5 Of America's Big Cities (That Have Underreported Downsides)
America is an incredibly vast and diverse country. Every town has its own problems, which are often completely incomprehensible to people even the next state over. But Cracked.com has been all across this great nation, at least before moving to our current offices in lovely Jonestown, Guyana, and we're here to give you the inside scoop on America's greatest cities and the ridiculous crap you have to put up with while living there.
New York City Lives In Fear Of SantaCon
As the greatest city in the world, New York is basically paradise. Not only does the city offer affordable accommodation (paying $4,000 a month to something called the Gaddafi Family Investment Trust to sleep in an old dog crate in an alley), but excellent career opportunities to boot (hanging around a coke dealer's house hoping a Wall Street guy hits you with his car). There's also world-class nightlife (one thousand suspiciously identical micropubs called Brass + Hops) and convenient public transport (the city's last functioning subway train is now horse-powered and moves slowly enough for you to notice the distant fires and strange pale figures lurking in every side tunnel). Yes, life in the Big Apple would be just about perfect, if only the entire city wasn't suffering under a terrible curse: SantaCon!
The first New York SantaCon was held in 1998, when hundreds of Santas brought joy to the city by caroling through the streets. Unfortunately, the mayor must have angered a leprechaun, or possibly a team of leprechaun hunters angered Mike Bloomberg, because the event quickly turned evil, beginning a reign of Santa-based terror that continues to this day. By 2011, the event had turned into a massive pub crawl, with tens of thousands of drunk guys in Santa suits besieging the East Village. It got to the point that bars began hanging up "No Santa" signs, pledging to ban "anyone dressed as Santa Claus, Mrs. Claus, sexy Claus, elves, sexy elves, reindeer, sexy reindeer, snowmen, sexy snowmen, candy canes, sexy candy canes, Krampus, sexy Krampus, or any other holiday-themed costume or sexy variant of that costume."
The debauchery only got worse over the years. One bar owner turned against the event after being threatened with a big candy cane and informed "Santa doesn't pay." Bouncers struggled heroically to persuade a female Santa she couldn't bring her baby into the strip club. There were reports of Santas puking on terrified tourists and brawling with elves in the street. Frantic residents erected signs begging Santas to "take your bodily fluids...elsewhere." As one anti-Santa activist put it "If you're a five-year-old kid, the last thing you want to see is one Santa Claus beating up another Santa Claus or Santa lying in his own vomit holding a bottle of Jack Daniel's. If I saw that, I'd be like, 'Santa is dead.'"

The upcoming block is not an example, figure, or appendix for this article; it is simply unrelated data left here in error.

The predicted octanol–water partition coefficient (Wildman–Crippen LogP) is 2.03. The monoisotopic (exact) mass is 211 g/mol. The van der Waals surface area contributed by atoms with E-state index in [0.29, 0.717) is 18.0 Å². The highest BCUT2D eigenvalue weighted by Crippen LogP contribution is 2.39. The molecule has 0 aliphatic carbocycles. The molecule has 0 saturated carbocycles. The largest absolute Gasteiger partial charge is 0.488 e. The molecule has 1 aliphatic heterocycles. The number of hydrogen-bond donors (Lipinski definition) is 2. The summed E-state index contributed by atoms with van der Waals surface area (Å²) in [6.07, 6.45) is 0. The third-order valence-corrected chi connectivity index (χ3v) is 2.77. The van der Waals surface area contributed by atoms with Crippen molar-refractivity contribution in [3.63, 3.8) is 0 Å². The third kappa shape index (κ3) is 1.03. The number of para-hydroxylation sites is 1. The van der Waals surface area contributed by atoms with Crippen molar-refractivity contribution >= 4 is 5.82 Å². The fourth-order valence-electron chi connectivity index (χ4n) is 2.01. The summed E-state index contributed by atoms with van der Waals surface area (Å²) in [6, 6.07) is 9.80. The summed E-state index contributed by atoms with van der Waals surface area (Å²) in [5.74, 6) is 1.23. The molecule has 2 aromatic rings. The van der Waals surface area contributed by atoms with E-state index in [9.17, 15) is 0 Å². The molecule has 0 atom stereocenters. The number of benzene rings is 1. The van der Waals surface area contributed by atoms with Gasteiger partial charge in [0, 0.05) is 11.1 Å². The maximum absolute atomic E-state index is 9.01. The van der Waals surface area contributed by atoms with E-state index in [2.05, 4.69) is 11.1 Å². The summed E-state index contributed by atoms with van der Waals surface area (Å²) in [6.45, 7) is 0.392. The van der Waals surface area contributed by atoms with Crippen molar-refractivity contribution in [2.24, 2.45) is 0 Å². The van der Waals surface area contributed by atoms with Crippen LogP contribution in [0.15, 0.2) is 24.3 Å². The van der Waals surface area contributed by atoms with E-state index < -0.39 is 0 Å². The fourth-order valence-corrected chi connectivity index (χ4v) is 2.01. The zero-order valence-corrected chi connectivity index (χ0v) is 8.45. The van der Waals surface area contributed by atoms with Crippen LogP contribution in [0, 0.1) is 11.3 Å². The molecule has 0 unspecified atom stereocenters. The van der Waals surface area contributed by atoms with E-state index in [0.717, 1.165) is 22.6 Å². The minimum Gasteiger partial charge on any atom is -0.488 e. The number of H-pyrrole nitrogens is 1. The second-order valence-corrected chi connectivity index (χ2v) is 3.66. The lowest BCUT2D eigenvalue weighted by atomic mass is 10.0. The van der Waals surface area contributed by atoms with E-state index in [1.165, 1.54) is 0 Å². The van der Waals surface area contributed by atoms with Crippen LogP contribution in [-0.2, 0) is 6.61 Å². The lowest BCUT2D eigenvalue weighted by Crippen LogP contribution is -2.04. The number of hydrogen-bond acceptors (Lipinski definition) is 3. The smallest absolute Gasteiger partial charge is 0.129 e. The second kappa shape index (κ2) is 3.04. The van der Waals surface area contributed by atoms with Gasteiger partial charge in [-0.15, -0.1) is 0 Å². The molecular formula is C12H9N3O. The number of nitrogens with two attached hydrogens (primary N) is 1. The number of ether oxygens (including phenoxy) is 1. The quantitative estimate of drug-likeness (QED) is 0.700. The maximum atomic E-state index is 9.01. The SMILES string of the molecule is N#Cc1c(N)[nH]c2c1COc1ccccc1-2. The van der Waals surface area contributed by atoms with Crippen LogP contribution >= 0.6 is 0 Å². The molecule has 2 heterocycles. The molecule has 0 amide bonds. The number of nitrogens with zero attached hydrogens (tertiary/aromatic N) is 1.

By 2014, the East Village was point-blank refusing to host the event, and plans to move it to Bushwick had to be cancelled after residents insisted that "Bushwick does not need a pool of talking sewage slithering through our streets." The event ultimately went ahead in Midtown, after organizers promised the Santas would be on their best behavior, which we assume means they stopped smashing all their empty beer bottles against local front doors. But you can't break a curse just like that, which is why the most recent 2019 SantaCon featured reports of Santas brawling in the street and peeing in the middle of a McDonald's while children screamed in terror.
Indio's Economy Depends On Coachella Existing
Indio is a city in the Inland Empire, a region of California that absolutely does not deserve a name that cool. Indio itself was founded by grizzled 19th century pioneers, who recognized the peaceful valley as the perfect spot for investment banking interns to take molly and jam out to "Snack on that Smurf" by Fingalicious. Unfortunately, that turned out to be an unviable economic model in the 1870s, and the town was forced to limp on as a supply depot for the railroad to Yuma, Arizona, which had been mistakenly built through the area in the incorrect belief that anyone would want to go to Yuma, Arizona. The town finally made it big in 1999, when a failing concert promoter managed to trick a bunch of bands into playing a music festival there by hanging around a rainy Glastonbury Festival and talking about how lovely and sunny California was that time of year.